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Go Back   Spiritual Forums > Spirituality & Beliefs > Meditation

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  #11  
Old 18-09-2017, 03:06 PM
Bindu* Bindu* is offline
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Quote:
Originally Posted by A human Being
Anyone done it? I heard about it from Leo on actualized.org and I've heard that you can make a lot of progress in a relatively short period of time, so I want to give it a go (for anyone who isn't familiar with the concept, it's basically sitting for long periods of time, staying as still and relaxed as possible). I've been meditating for about four years now but rarely for more than thirty minutes at a time, so I'm building up to it - I'm currently doing one-hour sitting three times a day, and even that is proving quite challenging atm. I'm eager to increase the length of the sittings but at the same time I don't want to burn myself out, does anyone have any general outlines for how much and how quickly to increase the duration of the sittings? Anyone care to share their experiences and outline the benefits and pitfalls of doing SDS?

Yeah...keep it going while the inspiration lasts

My meditation practice is a rollercoaster.

Trying to uphold a minimum 20 minutes a day practice, in order to have the process going, whatever resistence there is.

When inspiration is there, or in a retreat mood, I sit longer.

Discipline is not always there. But the aim of enlightenment is cemented.
So some days just doing some mantra repetition or chanting some Kirtan will do.

Being on a path of grace. I think sometimes the intention is more important than the practice.

But that's me.....

Om Shanti
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  #12  
Old 18-09-2017, 04:01 PM
Bubbles Bubbles is offline
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Quote:
Originally Posted by A human Being
Yeah, I mean meditation when I talk about sitting. I'm intrigued, when you say you divide a thought up, how do you do that exactly?


when i meditate, first 20 minutes or so.. a lot of mind chatter.. although I try to think of nothing, thoughts still come. it's like waves.. not thinking, thinking etc.. all this mind chatter... but after 40 minutes... it gets more quiet. you see if for example i want to think of why i have X problem, usually i'd be bombarded with reasons, justifications, rationalizing thoughts, emotions... all these clouding my judgement to a certain extent (valid for everyone). but when i am on the 40+ minute mark of my sitting, i get easily into a thought-loop, meaning I have this X problem, and I can clearly see a couple of reasons for this X problem, then without all the mind chatter disturbing me, I can see the cause of those couple of reasons, then i pick one reason and see what made me do it etc... in short, going to the root of the roots. this is what i mean about what you asked.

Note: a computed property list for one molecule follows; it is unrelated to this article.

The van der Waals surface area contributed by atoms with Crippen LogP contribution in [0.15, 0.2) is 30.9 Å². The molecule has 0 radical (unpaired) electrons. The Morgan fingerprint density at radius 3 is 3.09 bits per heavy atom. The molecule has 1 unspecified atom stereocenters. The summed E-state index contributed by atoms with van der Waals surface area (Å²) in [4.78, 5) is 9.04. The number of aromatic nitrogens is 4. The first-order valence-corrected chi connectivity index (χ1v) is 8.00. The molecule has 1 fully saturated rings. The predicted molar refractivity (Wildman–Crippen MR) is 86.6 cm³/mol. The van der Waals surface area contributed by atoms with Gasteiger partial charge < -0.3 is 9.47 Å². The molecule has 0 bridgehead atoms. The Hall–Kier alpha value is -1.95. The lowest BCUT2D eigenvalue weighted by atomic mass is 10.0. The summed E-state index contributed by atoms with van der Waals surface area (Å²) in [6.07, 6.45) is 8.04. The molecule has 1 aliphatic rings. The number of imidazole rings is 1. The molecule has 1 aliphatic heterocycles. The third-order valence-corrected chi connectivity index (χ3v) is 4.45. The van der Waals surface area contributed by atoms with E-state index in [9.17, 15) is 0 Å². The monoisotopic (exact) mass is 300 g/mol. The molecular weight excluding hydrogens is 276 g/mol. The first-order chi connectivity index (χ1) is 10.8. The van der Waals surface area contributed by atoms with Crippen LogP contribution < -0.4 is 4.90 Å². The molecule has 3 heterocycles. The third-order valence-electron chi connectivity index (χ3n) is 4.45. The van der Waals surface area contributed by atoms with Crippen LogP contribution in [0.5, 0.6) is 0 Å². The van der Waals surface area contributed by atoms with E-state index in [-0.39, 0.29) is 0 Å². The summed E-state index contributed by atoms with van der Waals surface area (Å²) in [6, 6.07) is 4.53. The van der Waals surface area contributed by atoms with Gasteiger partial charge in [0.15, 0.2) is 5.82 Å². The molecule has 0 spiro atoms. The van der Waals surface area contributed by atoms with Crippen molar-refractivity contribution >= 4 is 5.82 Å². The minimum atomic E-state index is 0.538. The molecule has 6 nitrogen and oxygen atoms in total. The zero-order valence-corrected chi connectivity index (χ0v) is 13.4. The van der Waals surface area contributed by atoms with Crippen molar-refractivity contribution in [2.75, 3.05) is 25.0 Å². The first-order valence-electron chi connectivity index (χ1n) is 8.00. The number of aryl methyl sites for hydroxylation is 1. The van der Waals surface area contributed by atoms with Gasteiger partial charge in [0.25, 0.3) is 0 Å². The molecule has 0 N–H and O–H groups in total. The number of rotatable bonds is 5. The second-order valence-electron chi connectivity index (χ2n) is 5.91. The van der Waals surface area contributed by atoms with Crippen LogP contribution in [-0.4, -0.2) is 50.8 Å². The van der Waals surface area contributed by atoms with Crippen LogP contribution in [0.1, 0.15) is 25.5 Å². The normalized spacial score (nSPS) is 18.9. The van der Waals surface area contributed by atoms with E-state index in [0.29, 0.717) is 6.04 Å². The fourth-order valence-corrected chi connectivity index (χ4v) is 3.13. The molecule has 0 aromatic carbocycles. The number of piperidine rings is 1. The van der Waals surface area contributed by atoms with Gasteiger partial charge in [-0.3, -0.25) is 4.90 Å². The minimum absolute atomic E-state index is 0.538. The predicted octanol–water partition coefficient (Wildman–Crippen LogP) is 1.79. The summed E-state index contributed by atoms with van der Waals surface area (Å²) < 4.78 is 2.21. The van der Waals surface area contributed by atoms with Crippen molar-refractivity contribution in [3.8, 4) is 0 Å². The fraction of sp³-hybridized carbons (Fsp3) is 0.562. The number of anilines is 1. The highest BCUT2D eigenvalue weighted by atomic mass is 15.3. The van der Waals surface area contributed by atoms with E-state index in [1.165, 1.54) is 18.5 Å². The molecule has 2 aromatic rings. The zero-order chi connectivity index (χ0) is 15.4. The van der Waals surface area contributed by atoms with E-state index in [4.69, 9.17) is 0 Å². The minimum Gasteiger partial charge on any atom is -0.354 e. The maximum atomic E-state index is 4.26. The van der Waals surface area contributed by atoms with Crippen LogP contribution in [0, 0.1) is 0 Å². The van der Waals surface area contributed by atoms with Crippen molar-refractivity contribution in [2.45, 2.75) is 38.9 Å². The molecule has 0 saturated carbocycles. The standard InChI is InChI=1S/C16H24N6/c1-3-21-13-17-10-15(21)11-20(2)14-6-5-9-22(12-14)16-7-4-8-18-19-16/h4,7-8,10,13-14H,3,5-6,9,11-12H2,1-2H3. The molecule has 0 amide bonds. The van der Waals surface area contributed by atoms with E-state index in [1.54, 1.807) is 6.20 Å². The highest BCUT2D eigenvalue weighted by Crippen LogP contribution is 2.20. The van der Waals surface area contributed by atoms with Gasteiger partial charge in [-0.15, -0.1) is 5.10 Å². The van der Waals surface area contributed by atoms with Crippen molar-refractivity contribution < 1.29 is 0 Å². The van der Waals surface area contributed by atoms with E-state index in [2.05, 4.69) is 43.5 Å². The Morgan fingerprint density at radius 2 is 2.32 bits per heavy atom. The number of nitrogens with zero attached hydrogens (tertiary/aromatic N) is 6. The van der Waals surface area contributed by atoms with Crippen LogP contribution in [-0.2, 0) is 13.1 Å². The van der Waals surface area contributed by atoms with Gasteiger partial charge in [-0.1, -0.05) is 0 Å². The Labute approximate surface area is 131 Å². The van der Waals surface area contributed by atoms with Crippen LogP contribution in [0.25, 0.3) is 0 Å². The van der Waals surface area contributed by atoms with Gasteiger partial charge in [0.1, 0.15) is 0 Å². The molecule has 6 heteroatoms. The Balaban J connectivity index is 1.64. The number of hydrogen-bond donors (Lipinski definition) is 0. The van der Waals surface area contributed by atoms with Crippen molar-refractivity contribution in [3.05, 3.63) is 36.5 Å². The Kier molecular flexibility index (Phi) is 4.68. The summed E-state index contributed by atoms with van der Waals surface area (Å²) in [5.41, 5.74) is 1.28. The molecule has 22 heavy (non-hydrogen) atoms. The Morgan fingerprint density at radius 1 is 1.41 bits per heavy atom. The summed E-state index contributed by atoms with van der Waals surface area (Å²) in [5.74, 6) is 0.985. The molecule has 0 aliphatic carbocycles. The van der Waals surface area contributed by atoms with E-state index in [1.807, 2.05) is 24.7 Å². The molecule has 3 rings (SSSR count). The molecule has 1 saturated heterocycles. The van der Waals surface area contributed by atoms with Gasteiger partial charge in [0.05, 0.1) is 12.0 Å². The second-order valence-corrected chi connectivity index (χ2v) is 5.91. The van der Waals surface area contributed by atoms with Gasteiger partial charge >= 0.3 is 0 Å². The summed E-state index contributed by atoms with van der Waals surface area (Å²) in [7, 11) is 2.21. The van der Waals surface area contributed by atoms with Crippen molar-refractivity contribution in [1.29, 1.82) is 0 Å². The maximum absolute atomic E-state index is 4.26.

but im not just meditating to think of problems, that's just a part. sometimes i just meditate for that state. with meditation music on headphones... in 1 hour I am 'gone' really far to the point where I don't even feel like i am in my body or in that room ha :) i'm just saying, 20 minutes meditation is good for mood, but 1 hour+ is amazing :)
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  #13  
Old 19-09-2017, 01:21 AM
shivatar shivatar is offline
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Quote:
Originally Posted by A human Being
Anyone done it? I heard about it from Leo on actualized.org and I've heard that you can make a lot of progress in a relatively short period of time, so I want to give it a go (for anyone who isn't familiar with the concept, it's basically sitting for long periods of time, staying as still and relaxed as possible). I've been meditating for about four years now but rarely for more than thirty minutes at a time, so I'm building up to it - I'm currently doing one-hour sitting three times a day, and even that is proving quite challenging atm. I'm eager to increase the length of the sittings but at the same time I don't want to burn myself out, does anyone have any general outlines for how much and how quickly to increase the duration of the sittings? Anyone care to share their experiences and outline the benefits and pitfalls of doing SDS?

Hardcore determination. Wanting to stand up is a craving of the mind that can be overcome by going deeper into meditation.

In deep meditation there won't be an urge to stand. Meditate until you get the urge to stand, then begin to chant or ask yourself "go deeper". Keep doing that until the urge to stand goes away, then you'll be able to recognize you are in a deep state of meditation by the lack of bodily desires.

In other words, don't try to keep doing a low level and ineffective meditation for longer periods of time. Go deeper into meditation as you increase the length of time spent in meditation. That is the point after all, not to take it slow.
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  #14  
Old 19-09-2017, 12:54 PM
A human Being A human Being is offline